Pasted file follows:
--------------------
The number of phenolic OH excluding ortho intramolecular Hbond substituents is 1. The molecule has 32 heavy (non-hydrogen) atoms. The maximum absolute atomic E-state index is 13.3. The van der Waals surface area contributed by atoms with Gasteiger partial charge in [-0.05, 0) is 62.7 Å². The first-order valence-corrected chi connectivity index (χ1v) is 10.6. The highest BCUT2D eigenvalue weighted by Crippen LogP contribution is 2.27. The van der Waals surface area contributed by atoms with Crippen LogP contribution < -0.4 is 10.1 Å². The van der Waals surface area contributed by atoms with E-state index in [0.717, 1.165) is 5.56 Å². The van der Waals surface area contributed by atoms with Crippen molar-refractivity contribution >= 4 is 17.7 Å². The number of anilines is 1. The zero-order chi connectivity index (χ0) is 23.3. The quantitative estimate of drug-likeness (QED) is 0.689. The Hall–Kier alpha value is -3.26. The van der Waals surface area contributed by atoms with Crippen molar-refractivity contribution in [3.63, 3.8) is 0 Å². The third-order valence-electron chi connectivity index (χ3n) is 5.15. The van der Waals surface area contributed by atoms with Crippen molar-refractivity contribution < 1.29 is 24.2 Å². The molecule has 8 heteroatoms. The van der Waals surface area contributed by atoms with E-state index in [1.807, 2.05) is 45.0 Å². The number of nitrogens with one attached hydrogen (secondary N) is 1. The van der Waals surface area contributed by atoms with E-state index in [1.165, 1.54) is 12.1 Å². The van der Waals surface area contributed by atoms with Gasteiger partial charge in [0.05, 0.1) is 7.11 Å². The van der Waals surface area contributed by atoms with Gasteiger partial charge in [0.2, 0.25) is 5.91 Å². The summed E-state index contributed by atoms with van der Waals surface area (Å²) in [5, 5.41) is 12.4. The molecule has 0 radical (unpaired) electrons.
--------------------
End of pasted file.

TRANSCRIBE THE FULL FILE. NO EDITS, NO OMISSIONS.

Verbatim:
The number of phenolic OH excluding ortho intramolecular Hbond substituents is 1. The molecule has 32 heavy (non-hydrogen) atoms. The maximum absolute atomic E-state index is 13.3. The van der Waals surface area contributed by atoms with Gasteiger partial charge in [-0.05, 0) is 62.7 Å². The first-order valence-corrected chi connectivity index (χ1v) is 10.6. The highest BCUT2D eigenvalue weighted by Crippen LogP contribution is 2.27. The van der Waals surface area contributed by atoms with Crippen LogP contribution < -0.4 is 10.1 Å². The van der Waals surface area contributed by atoms with E-state index in [0.717, 1.165) is 5.56 Å². The van der Waals surface area contributed by atoms with Crippen molar-refractivity contribution >= 4 is 17.7 Å². The number of anilines is 1. The zero-order chi connectivity index (χ0) is 23.3. The quantitative estimate of drug-likeness (QED) is 0.689. The Hall–Kier alpha value is -3.26. The van der Waals surface area contributed by atoms with Crippen molar-refractivity contribution in [3.63, 3.8) is 0 Å². The third-order valence-electron chi connectivity index (χ3n) is 5.15. The van der Waals surface area contributed by atoms with Crippen molar-refractivity contribution < 1.29 is 24.2 Å². The molecule has 8 heteroatoms. The van der Waals surface area contributed by atoms with E-state index in [1.807, 2.05) is 45.0 Å². The number of nitrogens with one attached hydrogen (secondary N) is 1. The van der Waals surface area contributed by atoms with E-state index in [1.165, 1.54) is 12.1 Å². The van der Waals surface area contributed by atoms with Gasteiger partial charge in [0.05, 0.1) is 7.11 Å². The van der Waals surface area contributed by atoms with Gasteiger partial charge in [0.2, 0.25) is 5.91 Å². The summed E-state index contributed by atoms with van der Waals surface area (Å²) in [5, 5.41) is 12.4. The molecule has 0 radical (unpaired) electrons.